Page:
A scene from Atelier on Netflix
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Watch It: Atelier On Netflix

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It’s a bit bold because the series has been on Netflix since 2016 and I may be one of the last few to have only watched it recently, but my recommendation still stands. You have to watch Atelier on Netflix. It’s a Japanese series about a lingerie maker who’s trying to figure out how to deal with getting old and a young, fresh graduate who’s confused about where to go in life. (Are those two me? Ha.)

I haven’t watched a series in a long time; the last time, I think, was House of CardsBut I’ve no plans of watching it again because of Kevin Spacey. So it’s actually nice to just sit back and actually finish a season of a series. My only problem with finding and liking Atelier is it’s been cancelled. To be fair, the end of the first season opened up new avenues for the characters to grow but the story was satisfactory.

President Nanjo of Emotion Lingerie, one of the main characters on Netflix's Atelier.

Why I liked Atelier

It was so easy to watch. The episodes ran, on average, for 35 minutes. Although there were some dull moments, the pace was still good enough to not get you bored completely and leave the show. I liked that it highlighted the troubles and challenges that women who have big goals face. While I think the main conflict is in the uncertainty of the direction the two main women characters are heading, I appreciated that they also talked about how important it is to do good work. The Japanese are known for their love of labor, and it’s evident in the series.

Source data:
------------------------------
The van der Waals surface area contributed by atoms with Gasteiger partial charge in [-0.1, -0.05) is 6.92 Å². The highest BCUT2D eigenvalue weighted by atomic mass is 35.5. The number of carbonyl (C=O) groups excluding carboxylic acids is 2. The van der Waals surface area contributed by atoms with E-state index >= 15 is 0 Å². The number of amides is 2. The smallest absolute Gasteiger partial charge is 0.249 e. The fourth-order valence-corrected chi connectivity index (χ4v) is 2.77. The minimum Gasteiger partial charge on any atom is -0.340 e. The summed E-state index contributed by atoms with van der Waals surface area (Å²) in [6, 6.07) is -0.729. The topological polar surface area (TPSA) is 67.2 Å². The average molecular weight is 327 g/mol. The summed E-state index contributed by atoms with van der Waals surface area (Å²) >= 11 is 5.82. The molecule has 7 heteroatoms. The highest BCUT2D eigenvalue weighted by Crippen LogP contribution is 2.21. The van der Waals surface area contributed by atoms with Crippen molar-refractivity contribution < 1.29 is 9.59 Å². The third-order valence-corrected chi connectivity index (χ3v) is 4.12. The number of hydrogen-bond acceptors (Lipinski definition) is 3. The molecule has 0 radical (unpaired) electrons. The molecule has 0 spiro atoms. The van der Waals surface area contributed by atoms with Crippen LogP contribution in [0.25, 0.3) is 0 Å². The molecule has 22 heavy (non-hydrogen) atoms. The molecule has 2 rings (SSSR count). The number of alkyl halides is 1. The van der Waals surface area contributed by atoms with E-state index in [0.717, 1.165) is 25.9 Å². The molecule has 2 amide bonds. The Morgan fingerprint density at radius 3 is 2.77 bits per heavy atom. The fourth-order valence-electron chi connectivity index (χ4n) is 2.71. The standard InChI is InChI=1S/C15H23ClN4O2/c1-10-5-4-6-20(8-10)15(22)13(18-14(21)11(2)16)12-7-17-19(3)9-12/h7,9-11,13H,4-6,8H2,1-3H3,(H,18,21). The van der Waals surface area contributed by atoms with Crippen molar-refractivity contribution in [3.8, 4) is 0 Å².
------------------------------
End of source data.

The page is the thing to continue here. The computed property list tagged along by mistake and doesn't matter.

While I was puzzled as to why President Nanjo, the proprieter of Emotion Lingerie (and one of the lead characters in the series), decided to leave her son to her husband when they split, I was so touched with how his son appeared to have understood the circumstances of their lives. He had questions, but he mostly understood that his mother had big dreams for herself and his father wasn’t able to handle it and so the conflicts between them arose.

I also liked how much all of them cared for their jobs. It’s rare to see people who are so committed to their places of employment, but having a boss who’s so passionate about her craft perhaps inspires that kind of spirit.

Overall, I loved that Atelier starred women. Here, there aren’t a lot of series that focus on just the woman and when they do, the protagonist is portrayed as a damsel in distress who later exacts revenge or someone who can’t do anything without a man by her side.


Jorj Cornejo

Jorj writes and helps shape stories that stick in people's minds, tug at their heartstrings and move them to action. She spends her free time trying to read the whole Internet.

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